Here at Wild Coyote farms, we just got our new shipment of 50 baby chicks. The chicks arrived in the post office Thursday, January 28 at 7:30 in the morning. I got the phone call and went to the post office right away in the morning to ensure that they wouldn’t have to be in a cold environment for long and they could get there first taste of food and water quickly.
When I arrived at the post office, they were still closed, so I simply knocked on the door and yelled out that I was the guy here to pick up “the chicks”. Pretty soon a lady came and opened up the door, acknowledging my presence, she turned back towards her coworkers (average age probably 55), and says, “There is a young man here saying that he’s here to pick up chicks”!! Quickly, one of the ladies (probably the oldest out of the bunch) yells back, “well is he good looking”?
Without further razzing, I was given my 50 chicks, which easily fit into a box not much larger than a shoe box and I am sent on my way.
By now the chicks have all happily adapted to their new surroundings, although we had a particularly poor survival rate. Sadly we lost 7 chicks in the first 24 hours. Luckily, if the chicks make it passed the first day, they are very likely to survive all the way to maturity. If any of you are considering raising chicks, it is quite an easy process, but it does take a bit of resilience to watch the poor chicks suffer that don’t make it through the first day, even though we try all we can to separate them, give the electrilite water, hold them, and spoon feed them applesauce. But, through it all, I do love watching these cute little guys all run around in search of that perfect little kernel of grain. They are also so fun to watch fall asleep! They will just be standing in one place then start rocking back and forth as they get sleepy, finally succumbing to exhaustion, it’s not uncommon to see them fall straight away onto their faces!! They sure are another example of God’s amazing creation, especially considering how fully functioning they are at just 1 day old. Amazing!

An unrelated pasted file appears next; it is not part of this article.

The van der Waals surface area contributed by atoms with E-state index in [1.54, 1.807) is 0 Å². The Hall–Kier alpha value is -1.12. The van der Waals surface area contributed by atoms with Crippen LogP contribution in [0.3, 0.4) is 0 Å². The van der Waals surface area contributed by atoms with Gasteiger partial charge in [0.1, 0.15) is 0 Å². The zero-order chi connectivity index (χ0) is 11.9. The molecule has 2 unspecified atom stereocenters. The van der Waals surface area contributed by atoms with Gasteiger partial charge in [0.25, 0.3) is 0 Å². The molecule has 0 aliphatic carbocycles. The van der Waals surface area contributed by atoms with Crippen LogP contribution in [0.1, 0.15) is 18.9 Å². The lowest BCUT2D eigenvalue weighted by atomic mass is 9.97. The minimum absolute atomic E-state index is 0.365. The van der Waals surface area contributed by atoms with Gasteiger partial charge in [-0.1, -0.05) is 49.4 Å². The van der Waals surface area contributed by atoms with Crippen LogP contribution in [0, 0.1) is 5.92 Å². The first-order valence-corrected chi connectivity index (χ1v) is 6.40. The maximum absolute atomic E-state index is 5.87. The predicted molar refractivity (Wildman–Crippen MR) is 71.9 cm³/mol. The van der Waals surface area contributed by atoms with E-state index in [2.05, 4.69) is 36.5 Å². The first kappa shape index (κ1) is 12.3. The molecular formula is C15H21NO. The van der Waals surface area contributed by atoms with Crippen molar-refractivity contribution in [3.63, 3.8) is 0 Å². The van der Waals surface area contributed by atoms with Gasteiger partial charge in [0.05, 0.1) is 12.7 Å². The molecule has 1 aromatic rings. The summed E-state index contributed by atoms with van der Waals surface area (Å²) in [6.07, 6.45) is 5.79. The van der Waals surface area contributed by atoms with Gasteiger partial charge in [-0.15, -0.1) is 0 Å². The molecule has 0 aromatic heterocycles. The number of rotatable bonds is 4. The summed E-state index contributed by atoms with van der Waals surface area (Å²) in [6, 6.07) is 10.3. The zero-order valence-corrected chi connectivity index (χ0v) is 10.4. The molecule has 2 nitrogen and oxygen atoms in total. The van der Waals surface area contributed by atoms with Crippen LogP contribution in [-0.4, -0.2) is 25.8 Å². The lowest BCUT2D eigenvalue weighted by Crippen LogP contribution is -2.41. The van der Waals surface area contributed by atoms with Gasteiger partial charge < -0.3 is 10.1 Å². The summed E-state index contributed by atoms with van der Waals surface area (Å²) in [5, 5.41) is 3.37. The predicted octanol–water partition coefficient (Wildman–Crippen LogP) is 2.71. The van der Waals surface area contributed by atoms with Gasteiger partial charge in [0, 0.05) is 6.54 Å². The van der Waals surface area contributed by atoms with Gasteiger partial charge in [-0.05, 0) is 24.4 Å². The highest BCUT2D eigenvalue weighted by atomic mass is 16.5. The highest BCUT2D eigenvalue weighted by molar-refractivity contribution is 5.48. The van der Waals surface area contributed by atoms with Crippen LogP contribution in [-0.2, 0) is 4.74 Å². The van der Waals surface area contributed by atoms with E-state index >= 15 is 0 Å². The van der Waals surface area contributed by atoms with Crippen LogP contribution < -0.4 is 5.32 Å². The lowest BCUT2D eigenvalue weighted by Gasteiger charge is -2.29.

Next, I will discuss some plans that I have for making there chicken coop an automated system so that I can take care of them and keep tabs on them when I am not actually present. If anyone has experience with sensor integration microcomputing, all input will be apprectiated!
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